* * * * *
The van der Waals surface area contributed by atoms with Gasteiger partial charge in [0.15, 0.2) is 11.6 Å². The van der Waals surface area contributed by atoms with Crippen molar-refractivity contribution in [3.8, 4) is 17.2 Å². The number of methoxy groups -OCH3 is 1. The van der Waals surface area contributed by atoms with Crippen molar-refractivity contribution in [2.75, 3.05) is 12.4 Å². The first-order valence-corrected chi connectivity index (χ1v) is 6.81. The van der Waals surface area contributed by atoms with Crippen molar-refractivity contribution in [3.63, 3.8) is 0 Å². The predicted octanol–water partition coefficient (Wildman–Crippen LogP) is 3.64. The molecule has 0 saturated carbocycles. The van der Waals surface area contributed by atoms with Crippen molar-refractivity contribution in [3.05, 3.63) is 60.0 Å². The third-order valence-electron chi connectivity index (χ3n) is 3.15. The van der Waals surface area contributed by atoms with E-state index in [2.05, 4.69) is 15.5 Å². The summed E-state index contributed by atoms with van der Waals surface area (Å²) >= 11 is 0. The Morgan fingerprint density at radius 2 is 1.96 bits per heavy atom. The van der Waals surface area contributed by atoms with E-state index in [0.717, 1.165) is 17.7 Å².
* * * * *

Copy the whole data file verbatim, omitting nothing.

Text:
The van der Waals surface area contributed by atoms with Gasteiger partial charge in [0.15, 0.2) is 11.6 Å². The van der Waals surface area contributed by atoms with Crippen molar-refractivity contribution in [3.8, 4) is 17.2 Å². The number of methoxy groups -OCH3 is 1. The van der Waals surface area contributed by atoms with Crippen molar-refractivity contribution in [2.75, 3.05) is 12.4 Å². The first-order valence-corrected chi connectivity index (χ1v) is 6.81. The van der Waals surface area contributed by atoms with Crippen molar-refractivity contribution in [3.63, 3.8) is 0 Å². The predicted octanol–water partition coefficient (Wildman–Crippen LogP) is 3.64. The molecule has 0 saturated carbocycles. The van der Waals surface area contributed by atoms with Crippen molar-refractivity contribution in [3.05, 3.63) is 60.0 Å². The third-order valence-electron chi connectivity index (χ3n) is 3.15. The van der Waals surface area contributed by atoms with E-state index in [2.05, 4.69) is 15.5 Å². The summed E-state index contributed by atoms with van der Waals surface area (Å²) >= 11 is 0. The Morgan fingerprint density at radius 2 is 1.96 bits per heavy atom. The van der Waals surface area contributed by atoms with E-state index in [0.717, 1.165) is 17.7 Å².